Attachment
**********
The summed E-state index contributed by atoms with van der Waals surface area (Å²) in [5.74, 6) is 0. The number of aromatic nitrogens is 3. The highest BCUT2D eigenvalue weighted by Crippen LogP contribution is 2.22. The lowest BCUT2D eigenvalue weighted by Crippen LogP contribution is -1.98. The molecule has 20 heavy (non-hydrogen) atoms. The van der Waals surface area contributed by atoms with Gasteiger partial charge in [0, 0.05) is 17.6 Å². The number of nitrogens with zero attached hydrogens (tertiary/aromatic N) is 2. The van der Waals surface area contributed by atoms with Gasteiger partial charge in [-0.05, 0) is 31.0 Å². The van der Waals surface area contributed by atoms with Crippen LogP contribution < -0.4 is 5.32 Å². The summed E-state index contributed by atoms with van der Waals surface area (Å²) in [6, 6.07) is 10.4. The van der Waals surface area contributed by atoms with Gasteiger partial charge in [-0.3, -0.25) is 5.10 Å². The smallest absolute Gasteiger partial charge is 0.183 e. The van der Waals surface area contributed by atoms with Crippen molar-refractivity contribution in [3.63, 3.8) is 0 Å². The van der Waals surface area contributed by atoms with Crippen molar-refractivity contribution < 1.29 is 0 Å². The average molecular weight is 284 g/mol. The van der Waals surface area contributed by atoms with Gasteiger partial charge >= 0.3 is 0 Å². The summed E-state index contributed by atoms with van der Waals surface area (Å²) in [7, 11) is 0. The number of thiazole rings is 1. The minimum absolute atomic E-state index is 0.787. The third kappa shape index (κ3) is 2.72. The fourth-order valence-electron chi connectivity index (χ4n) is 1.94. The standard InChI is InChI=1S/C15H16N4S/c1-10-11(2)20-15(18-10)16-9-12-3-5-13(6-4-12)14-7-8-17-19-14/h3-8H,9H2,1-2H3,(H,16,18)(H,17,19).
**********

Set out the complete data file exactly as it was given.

The summed E-state index contributed by atoms with van der Waals surface area (Å²) in [5.74, 6) is 0. The number of aromatic nitrogens is 3. The highest BCUT2D eigenvalue weighted by Crippen LogP contribution is 2.22. The lowest BCUT2D eigenvalue weighted by Crippen LogP contribution is -1.98. The molecule has 20 heavy (non-hydrogen) atoms. The van der Waals surface area contributed by atoms with Gasteiger partial charge in [0, 0.05) is 17.6 Å². The number of nitrogens with zero attached hydrogens (tertiary/aromatic N) is 2. The van der Waals surface area contributed by atoms with Gasteiger partial charge in [-0.05, 0) is 31.0 Å². The van der Waals surface area contributed by atoms with Crippen LogP contribution < -0.4 is 5.32 Å². The summed E-state index contributed by atoms with van der Waals surface area (Å²) in [6, 6.07) is 10.4. The van der Waals surface area contributed by atoms with Gasteiger partial charge in [-0.3, -0.25) is 5.10 Å². The smallest absolute Gasteiger partial charge is 0.183 e. The van der Waals surface area contributed by atoms with Crippen molar-refractivity contribution in [3.63, 3.8) is 0 Å². The van der Waals surface area contributed by atoms with Crippen molar-refractivity contribution < 1.29 is 0 Å². The average molecular weight is 284 g/mol. The van der Waals surface area contributed by atoms with Gasteiger partial charge >= 0.3 is 0 Å². The summed E-state index contributed by atoms with van der Waals surface area (Å²) in [7, 11) is 0. The number of thiazole rings is 1. The minimum absolute atomic E-state index is 0.787. The third kappa shape index (κ3) is 2.72. The fourth-order valence-electron chi connectivity index (χ4n) is 1.94. The standard InChI is InChI=1S/C15H16N4S/c1-10-11(2)20-15(18-10)16-9-12-3-5-13(6-4-12)14-7-8-17-19-14/h3-8H,9H2,1-2H3,(H,16,18)(H,17,19).